Tuesday, November 29, 2022

Sunsetting Bitnami Launchpads

Authored by Alejandro Gómez, R&D Manager at VMware

The Bitnami Launchpad service was released at the beginning of 2013, when the major cloud service providers—AWS, Azure, and Google—were just developing and launching application marketplaces for their platforms. Bitnami Launchpad offered a simpler user experience to deploy applications in the cloud. Providing our own service also allowed us to give users access to the latest, most up-to-date version faster than was available through the cloud vendor marketplaces. Thousands of applications have been deployed through the Bitnami Launchpad.

However, since those early days, cloud service providers have shortened their validation and publishing timelines, and the user experience for deployment from their marketplaces has improved considerably. Through these cloud platform marketplaces, users not only get a simplified process for procuring software, but now they also get faster access to the most recent version of Bitnami solutions as well as a fully integrated deployment experience with the platform of their choice.

In this context, today we are announcing the deprecation of the Bitnami Launchpad service and recommend deploying our solutions directly through the cloud service providers’ marketplaces. Here are answers to a few questions you might have.

Where can I find Bitnami by VMware solutions?
We have worked with the major cloud service providers to make our software available to you:

How does the Bitnami Launchpad deprecation affect my servers?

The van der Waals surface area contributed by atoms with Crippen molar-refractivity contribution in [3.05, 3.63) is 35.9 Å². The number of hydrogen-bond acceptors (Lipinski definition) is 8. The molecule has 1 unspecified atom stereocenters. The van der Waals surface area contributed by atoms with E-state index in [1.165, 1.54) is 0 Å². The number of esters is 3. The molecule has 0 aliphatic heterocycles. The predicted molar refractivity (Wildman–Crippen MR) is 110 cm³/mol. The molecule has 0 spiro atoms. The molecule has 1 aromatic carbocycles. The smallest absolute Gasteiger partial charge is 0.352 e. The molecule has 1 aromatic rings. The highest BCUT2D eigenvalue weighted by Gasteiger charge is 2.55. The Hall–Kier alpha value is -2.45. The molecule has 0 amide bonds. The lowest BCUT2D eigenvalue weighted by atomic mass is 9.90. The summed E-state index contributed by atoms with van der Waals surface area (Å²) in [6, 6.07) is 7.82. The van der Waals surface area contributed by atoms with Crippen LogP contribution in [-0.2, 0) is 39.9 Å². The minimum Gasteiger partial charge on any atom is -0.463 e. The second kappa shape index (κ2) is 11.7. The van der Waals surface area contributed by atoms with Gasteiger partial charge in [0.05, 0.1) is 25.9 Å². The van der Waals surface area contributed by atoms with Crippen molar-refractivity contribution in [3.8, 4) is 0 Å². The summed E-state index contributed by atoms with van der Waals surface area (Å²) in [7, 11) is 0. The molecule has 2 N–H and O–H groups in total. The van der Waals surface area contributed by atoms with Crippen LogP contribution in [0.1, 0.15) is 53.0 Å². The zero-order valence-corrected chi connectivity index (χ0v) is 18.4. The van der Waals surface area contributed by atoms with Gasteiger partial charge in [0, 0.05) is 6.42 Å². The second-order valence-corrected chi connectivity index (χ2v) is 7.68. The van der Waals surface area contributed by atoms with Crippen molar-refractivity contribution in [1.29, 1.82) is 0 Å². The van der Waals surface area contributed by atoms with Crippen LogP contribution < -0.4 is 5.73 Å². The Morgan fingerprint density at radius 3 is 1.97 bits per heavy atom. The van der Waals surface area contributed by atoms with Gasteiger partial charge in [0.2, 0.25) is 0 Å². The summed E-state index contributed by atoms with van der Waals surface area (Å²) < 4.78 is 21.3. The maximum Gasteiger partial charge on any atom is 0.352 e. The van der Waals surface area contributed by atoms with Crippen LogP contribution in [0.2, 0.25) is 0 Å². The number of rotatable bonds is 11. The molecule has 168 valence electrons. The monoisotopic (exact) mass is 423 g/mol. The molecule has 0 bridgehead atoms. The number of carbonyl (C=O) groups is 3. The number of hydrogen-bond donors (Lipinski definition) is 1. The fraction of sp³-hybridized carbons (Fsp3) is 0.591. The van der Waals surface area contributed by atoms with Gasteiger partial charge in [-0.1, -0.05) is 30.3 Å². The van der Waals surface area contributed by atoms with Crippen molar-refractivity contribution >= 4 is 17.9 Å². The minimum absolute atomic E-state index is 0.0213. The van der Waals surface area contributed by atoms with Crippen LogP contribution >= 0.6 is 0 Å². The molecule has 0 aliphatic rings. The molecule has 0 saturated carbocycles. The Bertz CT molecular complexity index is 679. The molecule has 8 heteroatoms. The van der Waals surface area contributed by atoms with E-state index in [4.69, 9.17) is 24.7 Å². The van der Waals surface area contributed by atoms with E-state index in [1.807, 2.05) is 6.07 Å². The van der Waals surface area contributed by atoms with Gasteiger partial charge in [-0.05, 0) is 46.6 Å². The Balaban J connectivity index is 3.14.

Your instances will not be stopped or removed because they are running in the platform of your choice under your cloud account. However, you will not be able to launch new servers or manage and access existing servers through the Bitnami Launchpad interface.

December 15, 2022: Launchpads will be accessible, but you will not be able to launch new instances or add new cloud credentials. However, you will still be able to manage your instances from our launchpads as well as from each cloud console.

January 31, 2023: Launchpads will no longer be accessible and you will have to manage your instances from each cloud console.

Which actions do I need to perform?
Option A (recommended): Upgrade your server. Launch a server for the most recent version of the application through one of our partners and migrate your data.

Option B: Ensure access to your existing server through the cloud service provider console. Download your SSH keys from the launchpads to ensure you will be able to access your instances after January 31, 2023. Find information about how to download them for each cloud provider:

Wednesday, November 9, 2022

Focusing on Cloud Native Solutions

Authored by Alejandro Gómez, R&D Manager at VMware

Since announcing our vision of focusing on cloud native solutions, we have remained fully committed and have put in a great deal of effort toward this goal. This is reflected in some of our recent updates, such as unifying the source of truth of the containers, conducting an analysis of our catalog size, and improving the container catalog size.

Today, we are announcing that Bitnami will discontinue the support for all native installers by November 30, 2022. This means that we will stop supporting native installers for OS X, Windows, and Linux. However, for OS X platforms, Bitnami will continue maintaining the OS X VM format that does not need any external virtualization software.